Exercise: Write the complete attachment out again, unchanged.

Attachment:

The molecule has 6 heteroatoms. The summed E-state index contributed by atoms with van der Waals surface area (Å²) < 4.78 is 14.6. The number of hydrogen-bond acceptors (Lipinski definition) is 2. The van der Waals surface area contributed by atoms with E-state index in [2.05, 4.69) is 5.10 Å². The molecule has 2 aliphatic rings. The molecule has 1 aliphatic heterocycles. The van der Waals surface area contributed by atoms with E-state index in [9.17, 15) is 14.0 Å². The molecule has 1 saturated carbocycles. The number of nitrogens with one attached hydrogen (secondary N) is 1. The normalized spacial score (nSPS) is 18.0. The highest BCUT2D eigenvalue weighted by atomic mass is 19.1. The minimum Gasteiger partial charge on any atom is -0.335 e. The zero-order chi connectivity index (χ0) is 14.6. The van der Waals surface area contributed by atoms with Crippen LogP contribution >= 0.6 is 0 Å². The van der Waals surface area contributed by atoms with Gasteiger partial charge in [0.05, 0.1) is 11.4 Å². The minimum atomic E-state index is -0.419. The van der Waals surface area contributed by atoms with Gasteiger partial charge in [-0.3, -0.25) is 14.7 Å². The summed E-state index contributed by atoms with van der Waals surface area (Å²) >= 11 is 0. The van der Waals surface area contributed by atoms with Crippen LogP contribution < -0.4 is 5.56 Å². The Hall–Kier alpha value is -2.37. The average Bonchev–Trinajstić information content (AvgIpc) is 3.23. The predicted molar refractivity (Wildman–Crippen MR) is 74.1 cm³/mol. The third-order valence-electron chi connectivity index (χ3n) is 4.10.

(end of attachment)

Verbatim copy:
The molecule has 6 heteroatoms. The summed E-state index contributed by atoms with van der Waals surface area (Å²) < 4.78 is 14.6. The number of hydrogen-bond acceptors (Lipinski definition) is 2. The van der Waals surface area contributed by atoms with E-state index in [2.05, 4.69) is 5.10 Å². The molecule has 2 aliphatic rings. The molecule has 1 aliphatic heterocycles. The van der Waals surface area contributed by atoms with E-state index in [9.17, 15) is 14.0 Å². The molecule has 1 saturated carbocycles. The number of nitrogens with one attached hydrogen (secondary N) is 1. The normalized spacial score (nSPS) is 18.0. The highest BCUT2D eigenvalue weighted by atomic mass is 19.1. The minimum Gasteiger partial charge on any atom is -0.335 e. The zero-order chi connectivity index (χ0) is 14.6. The van der Waals surface area contributed by atoms with Crippen LogP contribution >= 0.6 is 0 Å². The van der Waals surface area contributed by atoms with Gasteiger partial charge in [0.05, 0.1) is 11.4 Å². The minimum atomic E-state index is -0.419. The van der Waals surface area contributed by atoms with Gasteiger partial charge in [-0.3, -0.25) is 14.7 Å². The summed E-state index contributed by atoms with van der Waals surface area (Å²) >= 11 is 0. The van der Waals surface area contributed by atoms with Crippen LogP contribution < -0.4 is 5.56 Å². The Hall–Kier alpha value is -2.37. The average Bonchev–Trinajstić information content (AvgIpc) is 3.23. The predicted molar refractivity (Wildman–Crippen MR) is 74.1 cm³/mol. The third-order valence-electron chi connectivity index (χ3n) is 4.10.